Johan, I have other sites with hundreds and thousands of pages, but I'm not going to make the effort on those sites till I find out if it's worth the time it takes to do it, and won't damage my current listings/spidering. I don't necessarily expect that the sitemap feature will do any better; what I DON'T expect is that it will do worse than before I created and submitted the file, which is what is seeming to be the case.
I have a problem with my robots.txt and sitemaps.
Today tried to upload my xml sitemap and then discovered that robots.txt file is banning all bots!
So I changed that using a known working and allowing robots.txt file.
But what I get when trying to submit to google sitemaps again is the same error
"We were unable to access the URL you provided due to a restriction in robots.txt. Please make sure the robots.txt file and the Sitemap URL are correct and resubmit your Sitemap"
I already uploaded the new robots.txt file ... what can I do now?
How do I invite all bots again to crawl my site?
Check for rewrites (.htaccess...). Try to delete the robots.txt for a while and wait for the bots. Should work if offsite links point to your site. Also, use a sitemap validator to check your XML (http://code.google.com/sm_thirdparty.html links to free sitemap tools) and the HTTP response (should be 200).
I have a free Google Sitemap Validation service at [nodemap.com...]
I know there are excellent web based XML validators available, but I built this software
specifically for validating your sitemap.xml *or* compressed
sitemap.xml.gz file. Hopefully it is straightforward and easy.
This service allows you to validate your Google Sitemap XML files. Your
file may optionally be gzip compressed. Each report you generate may be
stored in your account. You have the option to send each report via
email to the recipient you specify. There is also a quick-help feature
that allows you to ask a technical question, or make a comment, about
+ works with text/xml content-type
+ checks and reports UTF-8 Byte Order Mark
+ converts the file to unix line terminators if necessary
+ re-encodes the xml file to UTF-8 if the file isn't UTF-8 (*see note)
+ gzips xml files
+ better error handling on web server redirects.
+ shows line numbers against your xml file if the file doesn't
This was posted on their discuss sitemaps section:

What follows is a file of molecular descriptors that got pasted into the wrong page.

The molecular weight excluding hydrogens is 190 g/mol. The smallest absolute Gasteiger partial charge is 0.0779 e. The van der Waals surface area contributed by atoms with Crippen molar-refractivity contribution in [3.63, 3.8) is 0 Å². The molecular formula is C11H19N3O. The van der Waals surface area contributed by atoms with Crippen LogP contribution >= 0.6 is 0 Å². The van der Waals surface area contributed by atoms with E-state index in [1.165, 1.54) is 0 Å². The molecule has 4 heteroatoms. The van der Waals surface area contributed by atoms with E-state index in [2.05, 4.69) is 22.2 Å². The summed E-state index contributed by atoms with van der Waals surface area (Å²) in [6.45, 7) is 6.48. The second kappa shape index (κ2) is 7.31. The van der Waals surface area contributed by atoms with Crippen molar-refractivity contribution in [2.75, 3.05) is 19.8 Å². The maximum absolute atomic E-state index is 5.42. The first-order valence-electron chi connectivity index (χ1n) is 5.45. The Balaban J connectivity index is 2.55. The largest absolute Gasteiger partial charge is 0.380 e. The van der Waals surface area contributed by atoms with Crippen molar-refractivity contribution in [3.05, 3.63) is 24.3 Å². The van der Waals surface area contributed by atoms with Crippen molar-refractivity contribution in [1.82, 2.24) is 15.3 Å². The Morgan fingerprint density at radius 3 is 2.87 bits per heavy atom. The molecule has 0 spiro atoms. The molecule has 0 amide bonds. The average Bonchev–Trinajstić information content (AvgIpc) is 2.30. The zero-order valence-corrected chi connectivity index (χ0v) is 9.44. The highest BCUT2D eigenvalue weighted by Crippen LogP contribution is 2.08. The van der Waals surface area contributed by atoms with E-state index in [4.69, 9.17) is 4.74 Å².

Added Site Map Entire Dropped from Google
Don't think I will touch this one. I have a comprehensive sitemap onsite that has been picked up by google numerous times.
The way I read it is even minor site changes means you have to remake and or resubmit a new sitemap....who needs the trouble?
Ok, here's the short story. One of my sites was down for 4 days a while ago when gbot decided to crawl it. I lost over 10k pages and was down to about 300 in the index. I did the sitemap, and now I'm back up and having more pages added, and traffic is increasing.
Here's a shorter story... created my site_map.asp and give it to G. Now my MSN visitors are increasing by several 1000%. Could msn be looking at my site_map.asp?
is this the next goldrush now? google sitemaps turn MSN into Google2?
If Google introduced an autodiscovery mechanism like RSS, there will be much lesser work for the webmasters and Google to identify the sitemaps.
Of course, we will miss the stats in that case.
Sorry if this is a dumb question. I am a marketer more than a computer "geek" so I am sending google the URLs of my main pages in a text file format, and creating a sitemap page www.mydomain.com/sitemap.html.
Is that ok?
Also, do I have to list every URL on each page that I want google to spider? If I have deep links, will google see them if I give the URL of the page the deep links are on.
Is google asking me to give it every URL I want spidered, even those several levels down?
>I am sending google the URLs of my main pages in a text file format
Use this form (has nothing to do with Google SiteMaps):
>creating a sitemap page www.mydomain.com/sitemap.html
Always a good idea (but has nothing to do with Google SiteMaps)
Learn more about Google SiteMaps here:
(The link in my profile leads you to a Google SiteMap tutorial)
>Also, do I have to list every URL on each page that I want google to spider?
Yes, put the URLs of all pages you want Google to crawl in your sitemap XML file
>Is google asking me to give it every URL I want spidered, even those several levels down?
Here are some links to sitemap generators:
Any ideas on how a Themed Canonical Stucture can be correctly represented with google sitemaps?
Flat. You can export your URLs recursively to keep them in hierarchical order, but the given output format is flat. Thus I won't bother with the hierarchical listing, which burns more resources than a sequential output ordered by lastModification descending, if that attribute is indexed.
They don't seem to like subdomains.
I've uploaded 48,500 URLs (oh, before you call me a spammer - this is a local professional directory site) in xml.gz Google sniffed around - then replied: "Denied URLs" - and listed [subdomain.mysite.com...]
I made my XML site map manually.
2 hours later the bot went nuts spidering anything and everything on the FTP. I know some other people who only mapped out the real major pages in there site and submitted the map, same thing happened to them but the crawl took a little longer.
..18 hours...still pending...is that normal?
Yes. Sometimes Google updates the status report after a delay.
And you might feel shocked to see an update now saying submitted 18 hours ago, downloaded 18 hours ago ;)
|They don't seem to like subdomains. |
Was the sitemap on the subdomain?
I would assume that you could only have the sitemap on the exact domain being served, just the same as a robots.txt.
Since there is no "physical" subdomain directory, I placed the sitemap in the root for domain mysite.com. The sitemap included the URLs for both www.mysite.com and [subdomain.mysite.com....] They denied [subdomain.mysite.com....]